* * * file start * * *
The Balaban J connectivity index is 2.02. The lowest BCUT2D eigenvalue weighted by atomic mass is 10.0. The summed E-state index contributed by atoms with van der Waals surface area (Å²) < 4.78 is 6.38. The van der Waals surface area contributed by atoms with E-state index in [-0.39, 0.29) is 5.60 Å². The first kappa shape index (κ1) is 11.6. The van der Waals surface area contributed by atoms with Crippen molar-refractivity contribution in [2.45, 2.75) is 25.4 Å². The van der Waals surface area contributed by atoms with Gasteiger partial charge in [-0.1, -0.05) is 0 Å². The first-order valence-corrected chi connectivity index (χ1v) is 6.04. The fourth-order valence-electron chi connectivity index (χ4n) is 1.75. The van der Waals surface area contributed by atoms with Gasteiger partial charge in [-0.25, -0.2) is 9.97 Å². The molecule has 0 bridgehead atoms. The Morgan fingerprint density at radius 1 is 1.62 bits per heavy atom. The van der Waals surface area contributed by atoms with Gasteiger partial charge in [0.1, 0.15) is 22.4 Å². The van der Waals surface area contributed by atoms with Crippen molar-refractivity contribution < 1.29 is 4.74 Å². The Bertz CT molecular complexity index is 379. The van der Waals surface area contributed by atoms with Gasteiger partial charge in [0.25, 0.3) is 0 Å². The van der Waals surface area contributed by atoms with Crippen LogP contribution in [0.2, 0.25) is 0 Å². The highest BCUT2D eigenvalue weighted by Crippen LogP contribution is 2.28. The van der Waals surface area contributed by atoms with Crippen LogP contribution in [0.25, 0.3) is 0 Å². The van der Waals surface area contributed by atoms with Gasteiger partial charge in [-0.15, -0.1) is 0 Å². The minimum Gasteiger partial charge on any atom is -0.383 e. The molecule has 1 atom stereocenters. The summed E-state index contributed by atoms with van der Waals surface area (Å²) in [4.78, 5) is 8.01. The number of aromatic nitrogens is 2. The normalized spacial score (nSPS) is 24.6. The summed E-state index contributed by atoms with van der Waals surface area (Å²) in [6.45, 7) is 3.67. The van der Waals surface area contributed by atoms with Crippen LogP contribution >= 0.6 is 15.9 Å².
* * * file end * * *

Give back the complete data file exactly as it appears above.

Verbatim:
The Balaban J connectivity index is 2.02. The lowest BCUT2D eigenvalue weighted by atomic mass is 10.0. The summed E-state index contributed by atoms with van der Waals surface area (Å²) < 4.78 is 6.38. The van der Waals surface area contributed by atoms with E-state index in [-0.39, 0.29) is 5.60 Å². The first kappa shape index (κ1) is 11.6. The van der Waals surface area contributed by atoms with Crippen molar-refractivity contribution in [2.45, 2.75) is 25.4 Å². The van der Waals surface area contributed by atoms with Gasteiger partial charge in [-0.1, -0.05) is 0 Å². The first-order valence-corrected chi connectivity index (χ1v) is 6.04. The fourth-order valence-electron chi connectivity index (χ4n) is 1.75. The van der Waals surface area contributed by atoms with Gasteiger partial charge in [-0.25, -0.2) is 9.97 Å². The molecule has 0 bridgehead atoms. The Morgan fingerprint density at radius 1 is 1.62 bits per heavy atom. The van der Waals surface area contributed by atoms with Gasteiger partial charge in [0.1, 0.15) is 22.4 Å². The van der Waals surface area contributed by atoms with Crippen molar-refractivity contribution < 1.29 is 4.74 Å². The Bertz CT molecular complexity index is 379. The van der Waals surface area contributed by atoms with Gasteiger partial charge in [0.25, 0.3) is 0 Å². The van der Waals surface area contributed by atoms with Crippen LogP contribution in [0.2, 0.25) is 0 Å². The highest BCUT2D eigenvalue weighted by Crippen LogP contribution is 2.28. The van der Waals surface area contributed by atoms with Crippen LogP contribution in [0.25, 0.3) is 0 Å². The van der Waals surface area contributed by atoms with Gasteiger partial charge in [-0.15, -0.1) is 0 Å². The minimum Gasteiger partial charge on any atom is -0.383 e. The molecule has 1 atom stereocenters. The summed E-state index contributed by atoms with van der Waals surface area (Å²) in [4.78, 5) is 8.01. The number of aromatic nitrogens is 2. The normalized spacial score (nSPS) is 24.6. The summed E-state index contributed by atoms with van der Waals surface area (Å²) in [6.45, 7) is 3.67. The van der Waals surface area contributed by atoms with Crippen LogP contribution >= 0.6 is 15.9 Å².